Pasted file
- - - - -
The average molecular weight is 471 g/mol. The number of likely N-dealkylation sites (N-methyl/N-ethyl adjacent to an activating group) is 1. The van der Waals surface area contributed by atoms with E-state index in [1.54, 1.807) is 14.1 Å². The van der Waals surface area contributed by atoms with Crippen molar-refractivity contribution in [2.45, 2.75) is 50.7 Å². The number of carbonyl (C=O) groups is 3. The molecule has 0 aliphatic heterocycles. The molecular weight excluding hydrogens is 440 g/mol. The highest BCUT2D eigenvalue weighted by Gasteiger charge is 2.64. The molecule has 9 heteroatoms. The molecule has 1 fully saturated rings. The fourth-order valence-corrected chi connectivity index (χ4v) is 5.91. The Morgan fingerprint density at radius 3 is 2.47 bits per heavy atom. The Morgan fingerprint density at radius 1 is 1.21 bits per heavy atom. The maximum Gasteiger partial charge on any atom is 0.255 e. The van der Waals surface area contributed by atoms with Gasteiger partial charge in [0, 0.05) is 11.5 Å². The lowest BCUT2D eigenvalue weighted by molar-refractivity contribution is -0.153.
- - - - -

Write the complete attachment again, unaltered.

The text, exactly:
The average molecular weight is 471 g/mol. The number of likely N-dealkylation sites (N-methyl/N-ethyl adjacent to an activating group) is 1. The van der Waals surface area contributed by atoms with E-state index in [1.54, 1.807) is 14.1 Å². The van der Waals surface area contributed by atoms with Crippen molar-refractivity contribution in [2.45, 2.75) is 50.7 Å². The number of carbonyl (C=O) groups is 3. The molecule has 0 aliphatic heterocycles. The molecular weight excluding hydrogens is 440 g/mol. The highest BCUT2D eigenvalue weighted by Gasteiger charge is 2.64. The molecule has 9 heteroatoms. The molecule has 1 fully saturated rings. The fourth-order valence-corrected chi connectivity index (χ4v) is 5.91. The Morgan fingerprint density at radius 3 is 2.47 bits per heavy atom. The Morgan fingerprint density at radius 1 is 1.21 bits per heavy atom. The maximum Gasteiger partial charge on any atom is 0.255 e. The van der Waals surface area contributed by atoms with Gasteiger partial charge in [0, 0.05) is 11.5 Å². The lowest BCUT2D eigenvalue weighted by molar-refractivity contribution is -0.153.